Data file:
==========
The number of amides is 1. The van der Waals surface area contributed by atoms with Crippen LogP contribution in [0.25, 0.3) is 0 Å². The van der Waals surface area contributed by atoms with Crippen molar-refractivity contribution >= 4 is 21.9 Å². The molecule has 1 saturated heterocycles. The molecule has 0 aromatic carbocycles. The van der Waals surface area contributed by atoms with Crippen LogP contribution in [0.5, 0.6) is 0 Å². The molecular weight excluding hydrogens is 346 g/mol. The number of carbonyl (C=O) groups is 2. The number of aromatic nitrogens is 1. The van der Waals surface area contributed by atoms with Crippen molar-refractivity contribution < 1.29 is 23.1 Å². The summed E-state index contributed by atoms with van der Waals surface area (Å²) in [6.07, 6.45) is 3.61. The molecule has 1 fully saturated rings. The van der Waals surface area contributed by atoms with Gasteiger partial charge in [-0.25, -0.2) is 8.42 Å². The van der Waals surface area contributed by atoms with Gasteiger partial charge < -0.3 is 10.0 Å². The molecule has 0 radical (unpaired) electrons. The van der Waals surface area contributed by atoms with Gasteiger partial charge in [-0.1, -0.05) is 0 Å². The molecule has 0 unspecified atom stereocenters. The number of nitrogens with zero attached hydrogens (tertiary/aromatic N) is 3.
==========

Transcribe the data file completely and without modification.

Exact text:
The number of amides is 1. The van der Waals surface area contributed by atoms with Crippen LogP contribution in [0.25, 0.3) is 0 Å². The van der Waals surface area contributed by atoms with Crippen molar-refractivity contribution >= 4 is 21.9 Å². The molecule has 1 saturated heterocycles. The molecule has 0 aromatic carbocycles. The van der Waals surface area contributed by atoms with Crippen LogP contribution in [0.5, 0.6) is 0 Å². The molecular weight excluding hydrogens is 346 g/mol. The number of carbonyl (C=O) groups is 2. The number of aromatic nitrogens is 1. The van der Waals surface area contributed by atoms with Crippen molar-refractivity contribution < 1.29 is 23.1 Å². The summed E-state index contributed by atoms with van der Waals surface area (Å²) in [6.07, 6.45) is 3.61. The molecule has 1 fully saturated rings. The van der Waals surface area contributed by atoms with Gasteiger partial charge in [-0.25, -0.2) is 8.42 Å². The van der Waals surface area contributed by atoms with Gasteiger partial charge < -0.3 is 10.0 Å². The molecule has 0 radical (unpaired) electrons. The van der Waals surface area contributed by atoms with Gasteiger partial charge in [-0.1, -0.05) is 0 Å². The molecule has 0 unspecified atom stereocenters. The number of nitrogens with zero attached hydrogens (tertiary/aromatic N) is 3.